5 Frames with FPP Low ISO 1.6, Pentax *ist and 50mm f/1.4

I had to learn that it is good to trust the camera sometimes. especially if it is a camera that has rarely let you down. I tried my first roll of this film in a prior post on my blog. ISO 1.6 was outside of my comfort zone and I waffled on how best to expose. Go for the manual settings recommended on FPP’s website or set the camera up appropriately (ISO 6 and +2 exposure). And the results were as mixed as my approach to exposure. Went with an odd duck SIGMA SA-7N that time around. The camera’s exposure-ing worked out far better than the manual settings. Predictable. What was less predictable and a bit baffling was the flares and other light-related aberrations.

FPP Sun Color ISO 1

Not sure what happened with the flaring but as far as the exposure goes I decided that I would no longer second guess the camera. I have used 200, 400, and 800 ISO film enough that I can somewhat guesstimate exposure settings if I had to. ISO 1.6? I do not stand a chance.

This time the tool of choice was the Pentax *ist and FA 50mm f/1.4 lens. I used the same settings as my first roll, ISO 6 and +2 exposure compensation.

Sidebar: I find it interesting that these inexpensive SLRs are able to accommodate such a low ISO while two, more fancy pants cameras, namely the Konica RF for example, could not. That low of an ISO would not allow me to dial in any exposure compensation. A win for the inexpensive odd ducks.

So… ISO 6 with +2 exposure comp, carry the two, and hello ISO 1.5 or thereabouts. This time I ignored something that threw me last time. The broad daylight manual setting suggestions from FPP’s website. Last time I second guessed the camera on and off all day… and found out afterward that I should have trusted the camera. I decided not to repeat this mistake.

Unlike last time I did not attempt any low light interior shots and stayed with broad daylight. As usual developed at home with Cinestill CS41.

The resulting pics this time? All are properly exposed. All 24 (All FPP saw fit to give.) came out and here are five of my favorites from the roll. Choosing 5 was more difficult than usual since I liked a good many of these photos.

Pentax *ist - 50mm f/1.4

Pentax *ist - 50mm f/1.4

Pentax *ist - 50mm f/1.4

Pentax *ist - 50mm f/1.4

Pentax *ist - 50mm f/1.4

Well, that wraps up my foray into ultra low ISO films. Will I buy more? I am glad I imagined you asked. At first, I thought likely not. Simply put there were insufficient tangible IQ advantages to outweigh the limitations of using such a low ISO. But it does have a unique look and trying something different was fun though so who knows?

I appreciate having this opportunity to share my experiences with these lenses.

Eric L. Woods

I shoot a variety of new and old digital and film cameras. Industrial Engineer by education, IT is my vocation, and I really enjoy using, testing, and writing about cameras. All three of the latter are very therapeutic exercises for me. If you are so inclined my blog address is ewoodsphoto.com and I can be found on twitter and Instagram. All the best to you.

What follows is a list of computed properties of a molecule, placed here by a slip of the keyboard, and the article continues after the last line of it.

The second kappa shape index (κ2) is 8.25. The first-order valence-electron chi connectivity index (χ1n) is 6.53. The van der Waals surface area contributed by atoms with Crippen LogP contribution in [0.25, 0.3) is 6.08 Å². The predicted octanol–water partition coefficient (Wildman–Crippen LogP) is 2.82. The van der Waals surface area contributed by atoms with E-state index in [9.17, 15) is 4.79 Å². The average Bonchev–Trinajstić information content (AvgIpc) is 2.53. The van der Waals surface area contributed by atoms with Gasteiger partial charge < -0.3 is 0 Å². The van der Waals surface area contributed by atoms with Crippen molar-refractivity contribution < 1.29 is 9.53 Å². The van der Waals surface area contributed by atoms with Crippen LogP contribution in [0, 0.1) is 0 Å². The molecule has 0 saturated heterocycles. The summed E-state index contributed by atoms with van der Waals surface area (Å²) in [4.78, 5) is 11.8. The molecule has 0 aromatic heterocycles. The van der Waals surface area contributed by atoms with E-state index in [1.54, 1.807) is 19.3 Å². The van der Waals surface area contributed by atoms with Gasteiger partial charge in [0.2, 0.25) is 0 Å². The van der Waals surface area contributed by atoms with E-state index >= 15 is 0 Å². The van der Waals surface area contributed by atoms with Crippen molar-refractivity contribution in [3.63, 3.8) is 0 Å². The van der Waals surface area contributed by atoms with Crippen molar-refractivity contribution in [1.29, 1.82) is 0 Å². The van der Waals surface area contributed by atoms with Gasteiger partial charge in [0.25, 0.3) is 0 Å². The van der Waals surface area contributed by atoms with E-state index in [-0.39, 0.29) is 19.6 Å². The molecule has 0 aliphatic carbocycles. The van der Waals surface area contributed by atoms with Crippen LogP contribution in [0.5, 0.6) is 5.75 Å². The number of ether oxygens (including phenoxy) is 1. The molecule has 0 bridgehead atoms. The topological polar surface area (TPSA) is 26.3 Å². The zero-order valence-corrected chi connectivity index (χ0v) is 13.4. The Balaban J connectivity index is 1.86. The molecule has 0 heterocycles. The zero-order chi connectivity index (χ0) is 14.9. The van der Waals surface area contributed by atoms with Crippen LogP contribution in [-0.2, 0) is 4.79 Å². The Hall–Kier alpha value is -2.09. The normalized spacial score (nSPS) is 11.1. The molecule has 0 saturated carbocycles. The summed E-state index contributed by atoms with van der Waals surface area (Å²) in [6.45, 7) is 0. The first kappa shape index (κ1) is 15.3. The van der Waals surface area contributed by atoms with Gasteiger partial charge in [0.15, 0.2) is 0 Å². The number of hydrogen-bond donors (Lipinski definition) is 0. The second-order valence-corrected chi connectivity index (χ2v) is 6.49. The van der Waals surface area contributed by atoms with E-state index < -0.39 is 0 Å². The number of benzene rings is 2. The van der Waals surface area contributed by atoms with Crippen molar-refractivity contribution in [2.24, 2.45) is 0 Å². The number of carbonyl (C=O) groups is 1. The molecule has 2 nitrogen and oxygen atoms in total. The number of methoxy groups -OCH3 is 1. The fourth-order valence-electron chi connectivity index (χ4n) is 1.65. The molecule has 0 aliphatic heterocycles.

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4 thoughts on “5 Frames with FPP Low ISO 1.6, Pentax *ist and 50mm f/1.4”

  1. Very interesting, Eric, and some nice results. Definitely an “out there” film! It’s difficult to tell on my screen so…. what is the grain like? I’d like to think it’s incredible but, you never know.

    1. Hello Will. The grain is very fine. Very impressive. If you click on the images you should be able to zoom in on them in Flickr. Than you for reading and your comments.

  2. It is fortunate, I think, that these odd films are available for experimentation and what not. I try things like this from time to time and it always helps me to think about what I am doing, and can at times produce some very interesting images. It spices up a shoot. I like your chair shot very much and the colors with the Pentax shots are fun. That first picture with all the dust and flares, are you sure you didn’t double expose it? I only ask as if you turn it sideways with the left side becoming the top, the flare looks a bit like a forest scene. Maybe not but it is an odd shape for a flare. Thanks for your post!

    1. Thank you David. I agree with you about experimenting with odd films. Regarding that first shot a double exposure is as good an explanation as any. But that camera and film combination created flares on quite a few frames so I am not sure what was going on. This only happened when using this same film with the SIGMA SA-7N and I am not sure why. Has not happened with that camera and any other film. Has not happened with that film and any other camera, as I ended up confirming in this post. I do know that if I do use this film again it will be with the Pentax *ist. A great little camera. Thank you again for your kind words.

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